Honoring veterans and survivors of those who died in service, or a result of it, must be more than a day or two per year. It must be more than gestures like a bumper sticker that ring hollow unless we commit to no homeless and jobless veterans and no families of survivors on the financial edge. We must ensure their physical and emotional injuries are fully cared for--and are willing to pay for it.
Shouldn’t war require sacrifice by all, even if limited to funding war through tax increases rather than passing costs to future generations as with Afghanistan and Iraq? If we opt for war, isn’t a draft the fairest means for all to have skin in the game rather than sending volunteers on multiple missions as my nephew did?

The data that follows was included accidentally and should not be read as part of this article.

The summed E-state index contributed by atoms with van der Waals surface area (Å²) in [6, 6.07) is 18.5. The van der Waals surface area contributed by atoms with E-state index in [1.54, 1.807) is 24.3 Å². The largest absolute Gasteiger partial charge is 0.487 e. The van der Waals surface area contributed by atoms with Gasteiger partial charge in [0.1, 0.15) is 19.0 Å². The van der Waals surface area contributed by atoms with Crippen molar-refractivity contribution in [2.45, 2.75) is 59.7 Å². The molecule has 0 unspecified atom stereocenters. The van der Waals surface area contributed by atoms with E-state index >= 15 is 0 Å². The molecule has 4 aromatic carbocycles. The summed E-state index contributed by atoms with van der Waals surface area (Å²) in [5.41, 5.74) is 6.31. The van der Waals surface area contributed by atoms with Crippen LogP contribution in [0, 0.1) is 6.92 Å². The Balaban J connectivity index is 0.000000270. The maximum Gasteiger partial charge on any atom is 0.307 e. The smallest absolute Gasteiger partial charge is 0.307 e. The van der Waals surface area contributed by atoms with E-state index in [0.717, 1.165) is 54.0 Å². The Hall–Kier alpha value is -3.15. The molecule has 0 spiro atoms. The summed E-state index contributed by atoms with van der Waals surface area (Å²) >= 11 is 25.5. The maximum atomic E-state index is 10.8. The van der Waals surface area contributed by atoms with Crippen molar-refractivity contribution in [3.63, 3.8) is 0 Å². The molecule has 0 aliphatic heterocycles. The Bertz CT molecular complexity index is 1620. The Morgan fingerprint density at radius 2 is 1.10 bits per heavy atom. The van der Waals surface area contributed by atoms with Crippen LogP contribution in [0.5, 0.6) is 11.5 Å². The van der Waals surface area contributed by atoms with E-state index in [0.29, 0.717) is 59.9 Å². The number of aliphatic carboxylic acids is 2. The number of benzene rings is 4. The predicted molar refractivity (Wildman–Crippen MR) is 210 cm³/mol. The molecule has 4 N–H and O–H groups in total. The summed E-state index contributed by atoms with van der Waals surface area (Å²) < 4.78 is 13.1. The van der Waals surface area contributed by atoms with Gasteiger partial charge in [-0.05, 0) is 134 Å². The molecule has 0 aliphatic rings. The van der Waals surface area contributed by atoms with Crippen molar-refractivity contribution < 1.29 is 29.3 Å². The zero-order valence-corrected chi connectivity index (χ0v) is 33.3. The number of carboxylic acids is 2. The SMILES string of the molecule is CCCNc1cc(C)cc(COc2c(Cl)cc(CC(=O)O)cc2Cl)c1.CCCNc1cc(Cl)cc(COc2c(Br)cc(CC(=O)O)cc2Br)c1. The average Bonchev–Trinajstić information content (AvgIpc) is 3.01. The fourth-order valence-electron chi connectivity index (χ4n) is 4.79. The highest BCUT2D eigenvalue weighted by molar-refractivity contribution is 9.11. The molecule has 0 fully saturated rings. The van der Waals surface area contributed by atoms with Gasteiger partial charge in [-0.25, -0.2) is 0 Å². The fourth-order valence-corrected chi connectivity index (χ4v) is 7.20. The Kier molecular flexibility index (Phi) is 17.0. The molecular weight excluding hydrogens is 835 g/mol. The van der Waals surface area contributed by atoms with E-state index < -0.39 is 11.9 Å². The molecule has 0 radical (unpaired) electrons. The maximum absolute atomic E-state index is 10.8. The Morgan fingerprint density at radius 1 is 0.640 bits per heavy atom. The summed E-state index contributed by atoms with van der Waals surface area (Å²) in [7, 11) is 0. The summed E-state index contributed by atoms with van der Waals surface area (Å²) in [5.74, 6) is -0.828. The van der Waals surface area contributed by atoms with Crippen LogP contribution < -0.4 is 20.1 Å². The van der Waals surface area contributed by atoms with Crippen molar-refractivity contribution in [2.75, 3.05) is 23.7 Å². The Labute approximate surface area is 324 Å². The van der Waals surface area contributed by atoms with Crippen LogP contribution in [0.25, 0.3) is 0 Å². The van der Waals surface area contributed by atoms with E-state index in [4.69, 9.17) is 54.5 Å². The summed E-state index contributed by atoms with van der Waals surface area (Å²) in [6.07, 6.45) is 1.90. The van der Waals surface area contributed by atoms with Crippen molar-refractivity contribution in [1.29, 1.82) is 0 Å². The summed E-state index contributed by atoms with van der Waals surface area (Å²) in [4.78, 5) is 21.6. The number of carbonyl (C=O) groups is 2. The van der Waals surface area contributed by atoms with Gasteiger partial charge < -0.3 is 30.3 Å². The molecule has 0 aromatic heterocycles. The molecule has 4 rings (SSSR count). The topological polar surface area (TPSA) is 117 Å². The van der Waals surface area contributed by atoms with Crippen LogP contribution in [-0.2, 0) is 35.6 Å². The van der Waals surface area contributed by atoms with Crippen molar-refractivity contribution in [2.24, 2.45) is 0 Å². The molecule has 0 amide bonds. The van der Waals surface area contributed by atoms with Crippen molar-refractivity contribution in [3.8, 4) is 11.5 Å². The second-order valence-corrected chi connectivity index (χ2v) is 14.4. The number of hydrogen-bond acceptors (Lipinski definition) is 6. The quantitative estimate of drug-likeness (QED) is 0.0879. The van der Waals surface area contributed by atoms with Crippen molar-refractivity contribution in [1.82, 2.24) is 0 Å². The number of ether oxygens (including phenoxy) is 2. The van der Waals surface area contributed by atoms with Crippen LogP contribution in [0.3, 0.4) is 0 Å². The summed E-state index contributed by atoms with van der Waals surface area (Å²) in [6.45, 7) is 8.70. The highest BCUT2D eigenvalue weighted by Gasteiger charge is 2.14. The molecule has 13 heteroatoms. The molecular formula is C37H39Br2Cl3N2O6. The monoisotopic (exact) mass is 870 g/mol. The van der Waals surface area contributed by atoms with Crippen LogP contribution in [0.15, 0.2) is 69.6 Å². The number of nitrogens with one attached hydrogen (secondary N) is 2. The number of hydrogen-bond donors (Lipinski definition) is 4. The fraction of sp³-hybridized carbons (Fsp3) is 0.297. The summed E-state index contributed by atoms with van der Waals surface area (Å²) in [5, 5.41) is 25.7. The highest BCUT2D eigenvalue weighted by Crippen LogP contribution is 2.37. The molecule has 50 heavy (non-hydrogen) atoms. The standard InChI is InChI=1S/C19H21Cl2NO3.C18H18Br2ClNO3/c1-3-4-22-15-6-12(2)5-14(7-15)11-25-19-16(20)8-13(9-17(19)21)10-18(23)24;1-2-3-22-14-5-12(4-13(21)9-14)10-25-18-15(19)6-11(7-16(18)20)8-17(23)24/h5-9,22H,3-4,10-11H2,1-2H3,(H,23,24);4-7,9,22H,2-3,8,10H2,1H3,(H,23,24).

I am the surviving spouse of a Vietnam veteran, drafted two months after our marriage, who died in 1995 of a cancer directly related to Agent Orange. He left three children and a wife to cope with a needless loss from a tragic war. I anguished at our amnesia at Vietnam as we moved to war in Iraq, assured there were weapons of mass destruction. I ask that we fulfill our responsibility as patriotic Americans to be informed citizens to better ensure we don’t enter questionable and needless conflicts.
Read newspapers, listen to unbiased news and opposing positions with an open mind, question our biases, and, yes, question government before we march to war again. Question a president who taunts another leader with nicknames and threats.
ELAINE B. STRASSBURG